“… there were times when I was the only person in the audience at meetings of the city council, the planning board, or the school board,” Kathryn Olmstead once a correspondent for the Bangor Daily News, writes. “Why aren’t there more people here, I wondered.

Suddenly I felt the burden: I was the public. I represented the people of the Caribou. They trusted me to report what they were missing, and city officials knew their actions would be publicized. I was the fabled ‘watchdog.’”

While covering a recent Benson City Council meeting, a conference call was conducted with a consultant in Minneapolis 120 miles away. The city manager introduced the people in the room - the council, city staff, and then looking across an empty row of chairs, he said, “And the newspaper representing the people of Benson.”

Every two weeks when the Swift County Board of Commissioners meets, there is a time reserved for citizen comments at the start of the meeting. Even as he looks out at the empty chairs in the room, Chairman Pete Peterson still asks if there are any citizens with comments. “I guess not,” he says.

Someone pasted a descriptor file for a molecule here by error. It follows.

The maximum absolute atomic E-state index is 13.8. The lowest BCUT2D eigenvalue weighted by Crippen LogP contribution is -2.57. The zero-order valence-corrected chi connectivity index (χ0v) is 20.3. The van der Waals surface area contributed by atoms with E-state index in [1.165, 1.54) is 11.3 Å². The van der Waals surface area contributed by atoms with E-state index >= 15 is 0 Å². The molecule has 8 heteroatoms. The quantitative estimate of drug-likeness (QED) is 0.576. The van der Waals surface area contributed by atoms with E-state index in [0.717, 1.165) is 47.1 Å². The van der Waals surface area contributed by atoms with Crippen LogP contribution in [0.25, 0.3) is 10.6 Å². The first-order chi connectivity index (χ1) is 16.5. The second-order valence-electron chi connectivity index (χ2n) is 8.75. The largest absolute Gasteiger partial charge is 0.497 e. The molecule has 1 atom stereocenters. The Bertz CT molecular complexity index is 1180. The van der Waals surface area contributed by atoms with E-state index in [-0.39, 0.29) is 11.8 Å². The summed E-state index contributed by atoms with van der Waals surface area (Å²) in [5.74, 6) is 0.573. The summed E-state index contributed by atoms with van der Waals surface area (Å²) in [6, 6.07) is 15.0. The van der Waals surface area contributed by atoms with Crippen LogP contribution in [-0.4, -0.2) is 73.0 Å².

In small town rural America we don’t have a wealth of electronic media covering our communities – no blogs, no radio station reporters, no television stations, and no web sites with their thin reporting staffs.

But the loss of local reporting is far more important to America and our democracy than what one small community would suffer if its newspaper disappears. Consider the demographics of America.